Read these 4 Green Funerals and Burials Tips tips to make your life smarter, better, faster and wiser. Each tip is approved by our Editors and created by expert writers so great we call them Gurus. LifeTips is the place to go when you need to know about Funeral tips and hundreds of other topics.
A natural burial involves placing the body into the ground with a simple shroud or biodegradable casket. No vaults are used. The body is not chemically treated. The goal of a natural burial is to return the body back to the earth and for it to become part of the earth's ecosystem again. It is allowed to decompose naturally.
Natural burials are done in designated natural burial grounds. They are usually park like settings. A visitor is meant to see a meadow or wooded area rather than a field of headstones. Some of the natural burial grounds allow small headstones or markers, but they must be unobtrusive. Others do not allow any type of headstone. The graves are marked with the planting of a tree or bush or the placing of a stone. Native vegetation, wildflowers and wildlife are encouraged.
Natural burials are becoming more popular and these type of burial grounds are spreading.
There is a growing trend towards green funeral homes.The goal at these funeral homes is to strive to run in a sustainable manner that will have as little impact as possible on the environment.
The owners and staff see that the home is energy efficient, recycling is done and all current green practices are observed. The use the least amount and least toxic chemicals available.
They are good resources to help you in the planning and execution of a green funeral. They usually have experience with natural burial and can be counted on to help you find a natural burial ground if that is your desire.
Cremation is when a body is burned until all that is left is dry ashes. It is considered by some to be more of a green method of body disposition than a traditional burial. One reason for this is that fewer resources are used, there is no vault or large casket. Also, no land space is used for the final resting place. The use of chemicals for embalming can often be avoided as well.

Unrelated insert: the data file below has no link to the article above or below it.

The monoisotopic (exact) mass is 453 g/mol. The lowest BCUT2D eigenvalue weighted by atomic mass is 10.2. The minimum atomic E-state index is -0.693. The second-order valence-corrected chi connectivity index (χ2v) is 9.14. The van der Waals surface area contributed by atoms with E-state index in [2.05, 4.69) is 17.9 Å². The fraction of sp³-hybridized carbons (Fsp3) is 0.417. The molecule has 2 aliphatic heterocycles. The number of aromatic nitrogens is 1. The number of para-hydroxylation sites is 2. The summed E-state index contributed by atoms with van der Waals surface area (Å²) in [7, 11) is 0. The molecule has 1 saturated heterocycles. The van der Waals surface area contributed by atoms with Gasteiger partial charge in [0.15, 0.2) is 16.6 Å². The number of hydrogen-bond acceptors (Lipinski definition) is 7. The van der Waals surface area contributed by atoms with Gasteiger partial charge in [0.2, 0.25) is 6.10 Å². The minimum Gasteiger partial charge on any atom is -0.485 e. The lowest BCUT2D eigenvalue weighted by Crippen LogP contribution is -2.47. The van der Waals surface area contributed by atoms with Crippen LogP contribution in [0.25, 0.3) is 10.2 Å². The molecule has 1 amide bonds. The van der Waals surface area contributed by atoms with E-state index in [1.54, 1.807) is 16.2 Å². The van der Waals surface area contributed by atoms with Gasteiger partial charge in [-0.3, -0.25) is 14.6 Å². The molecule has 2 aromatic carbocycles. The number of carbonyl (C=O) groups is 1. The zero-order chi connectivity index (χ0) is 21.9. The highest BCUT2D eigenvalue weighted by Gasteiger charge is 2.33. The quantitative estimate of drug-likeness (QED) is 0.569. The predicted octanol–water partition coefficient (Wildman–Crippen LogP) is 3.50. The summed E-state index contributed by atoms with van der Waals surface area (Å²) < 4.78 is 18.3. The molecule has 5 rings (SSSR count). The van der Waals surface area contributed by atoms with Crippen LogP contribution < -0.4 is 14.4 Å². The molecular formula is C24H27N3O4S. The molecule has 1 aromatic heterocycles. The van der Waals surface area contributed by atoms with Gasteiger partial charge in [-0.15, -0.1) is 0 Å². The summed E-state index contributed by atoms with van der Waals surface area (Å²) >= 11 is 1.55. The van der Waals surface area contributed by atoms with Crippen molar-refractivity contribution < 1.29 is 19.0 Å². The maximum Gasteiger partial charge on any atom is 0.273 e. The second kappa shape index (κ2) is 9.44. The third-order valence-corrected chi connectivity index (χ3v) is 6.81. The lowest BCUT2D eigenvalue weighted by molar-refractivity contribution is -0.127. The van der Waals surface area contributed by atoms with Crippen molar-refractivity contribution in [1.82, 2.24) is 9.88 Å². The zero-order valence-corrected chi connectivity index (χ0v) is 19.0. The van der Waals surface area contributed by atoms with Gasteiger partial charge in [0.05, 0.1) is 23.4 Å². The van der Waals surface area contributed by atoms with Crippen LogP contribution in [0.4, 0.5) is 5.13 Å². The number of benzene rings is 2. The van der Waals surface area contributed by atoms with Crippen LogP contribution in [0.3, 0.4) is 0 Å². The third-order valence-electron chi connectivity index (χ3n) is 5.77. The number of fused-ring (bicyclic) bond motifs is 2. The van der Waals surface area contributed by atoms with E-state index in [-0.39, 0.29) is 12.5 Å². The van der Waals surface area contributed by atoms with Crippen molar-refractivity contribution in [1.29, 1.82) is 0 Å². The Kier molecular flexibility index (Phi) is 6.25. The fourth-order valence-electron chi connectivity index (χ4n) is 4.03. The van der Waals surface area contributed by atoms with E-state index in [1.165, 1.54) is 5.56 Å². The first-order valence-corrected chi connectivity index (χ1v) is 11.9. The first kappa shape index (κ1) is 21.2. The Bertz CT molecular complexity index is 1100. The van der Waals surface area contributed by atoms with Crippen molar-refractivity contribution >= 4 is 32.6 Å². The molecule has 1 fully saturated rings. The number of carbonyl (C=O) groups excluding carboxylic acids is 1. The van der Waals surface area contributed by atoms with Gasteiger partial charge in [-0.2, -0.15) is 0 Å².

Other people do not consider them to be very green. The reason is that fossil fuel is burned to accomplish the cremation. There are also pollutants released into the air during the cremation. If viewed on a scale, cremation would fall somewhere between a traditional burial and a natural burial on the green funeral scale.
The funeral industry is following the interests of the general public and offering green funerals. Traditional funerals can consume a large amount of resources. These resources can range from the gas used in transporation, to the land used for a grave to the materials used to construct the vault and casket. There are also a number of harmful chemicals used in the embalming process. People are now questioning the long accepted methods commonly used and looking for green funeral alternatives.
Some families choose to take small steps such as using recycled paper for programs or the use of locally grown flowers for the funeral floral arrangements. Others make a point of having people carpool to and from the funeral and burial. There is also the option of a small gathering in an outdoor setting. Requesting the use of formaldyhyde free embalming fluids is another option.
Beyond the small things, there are larger things that can be done in the name of a green funeral. Some of the alternative methods of burial and disposition that are considered more green than a tradtional burial are discussed in other tips.